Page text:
Low-flying drone at Mansfield Town match sparks police warning

Warnings have been issued by police after a low-flying drone halted play in Mansfield Town’s match at the One Call Stadium on Tuesday night.

Wednesday, 21st April 2021, 3:18 pm
The drone spotted flying above the floodlights at Mansfield Town's match last night. (PHOTO BY: Craig Brough/AHPIX LTD)
The drone spotted flying above the floodlights at Mansfield Town's match last night. (PHOTO BY: Craig Brough/AHPIX LTD)

The Stags were only 12 minutes into their League Two match against fellow strugglers Scunthorpe United when the remote-controlled drone was spotted hovering over the Bishop Street stand at the ground.

Devon referee Brett Huxtable stopped the game for fear that the robotic aircraft might put the safety of the players at risk if its operator lost control and it crashed.

There was no play for five minutes until police officers rushed outside the stadium, seized the device when it landed and confiscated it. The pilot was spoken to and cautioned.

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Referee Brett Huxtable called a temporary halt to proceedings in the early stages of last night's game between Mansfield Town and Scunthorpe United. (Photo by Lewis Storey/Getty Images)

When the match got underway again, the Stags strolled to a 3-0 victory that guaranteed them safety from relegation out of the Football League.

However, Nottinghamshire Police fired a warning to people looking to record footage at sports events and told them to abide by the rules of the Civil Aviation Authority (CAA).

PC John Albanese, who is the Stags’ dedicated football officer, said: “The drone was seen landing in a garden by an eagle-eyed security steward.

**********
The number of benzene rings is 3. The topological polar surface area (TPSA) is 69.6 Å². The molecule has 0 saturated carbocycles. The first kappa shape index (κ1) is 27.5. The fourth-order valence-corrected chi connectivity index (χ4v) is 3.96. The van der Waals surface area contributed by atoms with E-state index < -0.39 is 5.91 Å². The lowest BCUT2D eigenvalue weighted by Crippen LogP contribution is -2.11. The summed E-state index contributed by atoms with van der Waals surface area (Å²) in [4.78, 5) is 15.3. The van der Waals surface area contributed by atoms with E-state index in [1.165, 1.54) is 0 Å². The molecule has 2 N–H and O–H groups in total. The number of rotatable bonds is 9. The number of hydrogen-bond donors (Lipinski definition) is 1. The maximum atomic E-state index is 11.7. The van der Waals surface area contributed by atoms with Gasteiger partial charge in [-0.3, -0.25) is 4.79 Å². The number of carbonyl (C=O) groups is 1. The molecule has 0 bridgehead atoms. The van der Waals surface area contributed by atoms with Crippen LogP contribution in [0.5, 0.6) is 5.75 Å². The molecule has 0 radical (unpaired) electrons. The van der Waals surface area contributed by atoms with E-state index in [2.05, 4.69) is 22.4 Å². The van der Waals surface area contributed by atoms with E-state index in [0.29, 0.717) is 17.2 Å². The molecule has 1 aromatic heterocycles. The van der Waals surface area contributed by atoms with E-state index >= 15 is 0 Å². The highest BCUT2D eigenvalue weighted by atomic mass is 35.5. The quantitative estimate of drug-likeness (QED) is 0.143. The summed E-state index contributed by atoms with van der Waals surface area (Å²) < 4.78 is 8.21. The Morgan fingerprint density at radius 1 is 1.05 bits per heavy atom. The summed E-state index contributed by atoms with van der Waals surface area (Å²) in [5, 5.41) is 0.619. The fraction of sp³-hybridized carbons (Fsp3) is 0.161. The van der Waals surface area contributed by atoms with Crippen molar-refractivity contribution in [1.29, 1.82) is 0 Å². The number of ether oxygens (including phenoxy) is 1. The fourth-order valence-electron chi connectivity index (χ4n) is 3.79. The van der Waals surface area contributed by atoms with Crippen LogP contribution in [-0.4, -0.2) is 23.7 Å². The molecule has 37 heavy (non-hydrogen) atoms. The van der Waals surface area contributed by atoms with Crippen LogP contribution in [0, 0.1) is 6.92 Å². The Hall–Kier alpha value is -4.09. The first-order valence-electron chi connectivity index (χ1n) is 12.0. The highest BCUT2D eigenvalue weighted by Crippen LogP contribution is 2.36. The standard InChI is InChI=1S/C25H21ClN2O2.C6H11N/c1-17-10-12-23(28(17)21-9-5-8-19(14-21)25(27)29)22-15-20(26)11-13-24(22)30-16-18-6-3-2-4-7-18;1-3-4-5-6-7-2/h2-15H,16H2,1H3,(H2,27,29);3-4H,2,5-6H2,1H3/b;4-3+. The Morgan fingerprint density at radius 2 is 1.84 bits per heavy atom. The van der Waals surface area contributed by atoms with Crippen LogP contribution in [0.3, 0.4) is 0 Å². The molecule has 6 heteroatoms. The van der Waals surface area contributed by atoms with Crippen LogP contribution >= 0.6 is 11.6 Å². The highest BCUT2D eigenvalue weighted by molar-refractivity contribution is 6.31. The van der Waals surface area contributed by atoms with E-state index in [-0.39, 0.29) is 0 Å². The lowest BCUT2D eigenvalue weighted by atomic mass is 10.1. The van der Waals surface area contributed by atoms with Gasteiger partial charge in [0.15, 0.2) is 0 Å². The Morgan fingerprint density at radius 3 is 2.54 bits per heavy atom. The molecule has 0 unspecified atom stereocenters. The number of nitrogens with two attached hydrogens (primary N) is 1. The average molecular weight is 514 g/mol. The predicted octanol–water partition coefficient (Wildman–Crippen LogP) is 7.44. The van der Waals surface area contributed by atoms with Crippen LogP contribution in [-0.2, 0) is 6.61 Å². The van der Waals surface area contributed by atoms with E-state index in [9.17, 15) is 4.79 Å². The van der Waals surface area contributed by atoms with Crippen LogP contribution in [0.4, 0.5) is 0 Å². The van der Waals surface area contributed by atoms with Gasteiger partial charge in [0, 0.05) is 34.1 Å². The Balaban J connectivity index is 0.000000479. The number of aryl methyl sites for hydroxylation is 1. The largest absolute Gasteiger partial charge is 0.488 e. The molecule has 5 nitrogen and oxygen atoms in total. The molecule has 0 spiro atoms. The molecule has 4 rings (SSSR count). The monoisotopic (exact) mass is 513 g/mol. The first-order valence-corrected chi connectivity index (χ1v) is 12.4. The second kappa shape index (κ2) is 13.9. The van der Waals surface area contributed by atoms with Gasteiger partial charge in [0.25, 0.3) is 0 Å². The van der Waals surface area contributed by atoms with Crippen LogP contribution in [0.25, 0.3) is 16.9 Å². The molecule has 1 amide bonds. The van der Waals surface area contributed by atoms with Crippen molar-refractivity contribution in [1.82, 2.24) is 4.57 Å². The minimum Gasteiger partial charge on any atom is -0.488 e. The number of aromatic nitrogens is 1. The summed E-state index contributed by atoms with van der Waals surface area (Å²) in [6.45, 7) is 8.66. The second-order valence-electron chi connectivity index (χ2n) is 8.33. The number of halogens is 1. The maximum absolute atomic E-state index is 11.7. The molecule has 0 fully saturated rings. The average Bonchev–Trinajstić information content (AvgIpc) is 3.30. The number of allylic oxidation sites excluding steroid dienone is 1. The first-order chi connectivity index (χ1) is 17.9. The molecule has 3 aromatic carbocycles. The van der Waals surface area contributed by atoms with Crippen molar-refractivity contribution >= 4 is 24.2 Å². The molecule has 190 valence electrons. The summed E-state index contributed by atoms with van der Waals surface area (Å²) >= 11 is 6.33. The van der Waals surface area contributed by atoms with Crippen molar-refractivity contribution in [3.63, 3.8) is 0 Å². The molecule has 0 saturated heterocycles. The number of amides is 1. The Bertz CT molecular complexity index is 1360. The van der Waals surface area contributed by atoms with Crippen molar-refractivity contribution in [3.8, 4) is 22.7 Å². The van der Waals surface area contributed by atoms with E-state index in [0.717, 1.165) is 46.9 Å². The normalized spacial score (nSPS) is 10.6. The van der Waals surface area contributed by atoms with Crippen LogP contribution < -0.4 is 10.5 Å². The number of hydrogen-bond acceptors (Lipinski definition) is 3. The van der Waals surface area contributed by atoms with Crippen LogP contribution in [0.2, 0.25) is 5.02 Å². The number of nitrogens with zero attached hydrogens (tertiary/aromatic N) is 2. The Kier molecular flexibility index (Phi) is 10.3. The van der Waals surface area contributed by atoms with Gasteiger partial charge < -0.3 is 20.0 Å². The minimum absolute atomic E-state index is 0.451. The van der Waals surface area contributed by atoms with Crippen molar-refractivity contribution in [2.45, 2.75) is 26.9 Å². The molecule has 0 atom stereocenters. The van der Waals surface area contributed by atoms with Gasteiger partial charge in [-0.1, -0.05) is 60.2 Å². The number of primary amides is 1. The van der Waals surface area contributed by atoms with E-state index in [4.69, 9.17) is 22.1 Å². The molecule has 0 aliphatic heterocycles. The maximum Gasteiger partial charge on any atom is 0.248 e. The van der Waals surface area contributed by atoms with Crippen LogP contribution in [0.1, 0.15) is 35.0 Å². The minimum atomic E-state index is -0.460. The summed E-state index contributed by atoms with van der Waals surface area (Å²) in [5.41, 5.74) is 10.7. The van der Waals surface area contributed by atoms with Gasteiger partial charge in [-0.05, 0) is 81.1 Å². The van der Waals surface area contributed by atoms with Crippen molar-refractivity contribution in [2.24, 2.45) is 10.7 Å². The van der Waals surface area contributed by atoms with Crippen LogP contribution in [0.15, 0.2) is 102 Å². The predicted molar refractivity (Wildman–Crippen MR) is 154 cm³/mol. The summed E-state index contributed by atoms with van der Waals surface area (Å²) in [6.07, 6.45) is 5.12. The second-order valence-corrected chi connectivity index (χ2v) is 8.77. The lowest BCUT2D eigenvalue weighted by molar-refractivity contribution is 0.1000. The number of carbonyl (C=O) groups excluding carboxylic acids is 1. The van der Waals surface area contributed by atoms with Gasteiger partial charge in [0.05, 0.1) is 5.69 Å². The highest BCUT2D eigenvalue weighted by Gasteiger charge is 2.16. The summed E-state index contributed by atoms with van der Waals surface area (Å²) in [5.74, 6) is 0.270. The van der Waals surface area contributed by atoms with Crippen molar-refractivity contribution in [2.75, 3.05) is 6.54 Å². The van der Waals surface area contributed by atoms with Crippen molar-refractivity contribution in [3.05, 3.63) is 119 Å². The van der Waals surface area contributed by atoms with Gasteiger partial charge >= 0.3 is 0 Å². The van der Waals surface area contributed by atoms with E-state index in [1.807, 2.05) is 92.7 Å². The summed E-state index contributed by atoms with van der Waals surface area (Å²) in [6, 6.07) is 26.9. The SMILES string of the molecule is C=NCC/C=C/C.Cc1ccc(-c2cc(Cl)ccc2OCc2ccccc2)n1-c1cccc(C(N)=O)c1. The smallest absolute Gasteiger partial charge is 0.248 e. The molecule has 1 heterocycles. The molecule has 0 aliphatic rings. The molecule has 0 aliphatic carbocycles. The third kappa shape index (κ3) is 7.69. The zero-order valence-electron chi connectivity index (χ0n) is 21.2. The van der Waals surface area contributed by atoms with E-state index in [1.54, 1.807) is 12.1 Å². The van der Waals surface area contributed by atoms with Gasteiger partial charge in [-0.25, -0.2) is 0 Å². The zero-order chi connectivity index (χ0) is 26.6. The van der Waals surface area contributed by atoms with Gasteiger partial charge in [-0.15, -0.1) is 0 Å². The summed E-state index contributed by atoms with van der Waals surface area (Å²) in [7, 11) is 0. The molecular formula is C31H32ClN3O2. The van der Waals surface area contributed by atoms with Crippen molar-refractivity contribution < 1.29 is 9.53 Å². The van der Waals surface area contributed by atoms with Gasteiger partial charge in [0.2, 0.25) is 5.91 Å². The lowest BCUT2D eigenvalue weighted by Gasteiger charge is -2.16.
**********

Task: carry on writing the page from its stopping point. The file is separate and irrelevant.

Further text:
"Its owner stated he didn’t possess a licence or certificate to fly the drone, so officers seized the device.

Another view of the drone above the Bishop Street Stand at the One Call Stadium. (PHOTO BY: Craig Brough/AHPIX LTD)

"The rules set by the CAA apply in the UK. It doesn’t matter if you are a professional pilot or a drone hobbyist, you must have passed the CAA’s online theory test and obtained your Flyer ID.

“Also, as the owner or operator of a drone, you must register with the CAA for an Operator ID, which is renewed every 12 months.

"As a general rule, you must keep a minimum horizontal distance of 50 metres between your drone and other people, and keep at least 150 metres away from residential, recreational, commercial and industrial areas.

"When operated correctly, drones can be a valuable resource to agencies involved in things such as law enforcement and search and rescue.

The drone that was seized by police during the Stags' match.

"But with technology advancing and the cost of the devices falling, they are becoming more popular with hobbyists.

"They can be fun and are great at capturing some fantastic images and footage. But when public safety is compromised, we have to take action.

"Referees have directions from the FA, and protocols are in place for the type of incident that happened at Mansfield Town. Drones could easily fall from the sky and injure a player, official or staff member.”

The sport’s officials are becoming increasingly concerned about the presence of drones, attempting to film the action, at matches.

Back in 2015, a dad was fined £1,800 for flying drones over Premier League stadiums, including Anfield, where police horses were startled by the device.

And last October, the sighting of an unauthorised drone marred a Championship game between Rotherham United and Sheffield Wednesday.

Referee Jarred Gillet took the players off the field for five minutes, while the drone was seized by police and its pilot was identified.

When crowds return to football, the Football Safety Officers Association fears drones could pose a serious risk to the safety of spectators – as well as players.

The organisation even worries about the potential for the devices to be used for terrorist activity.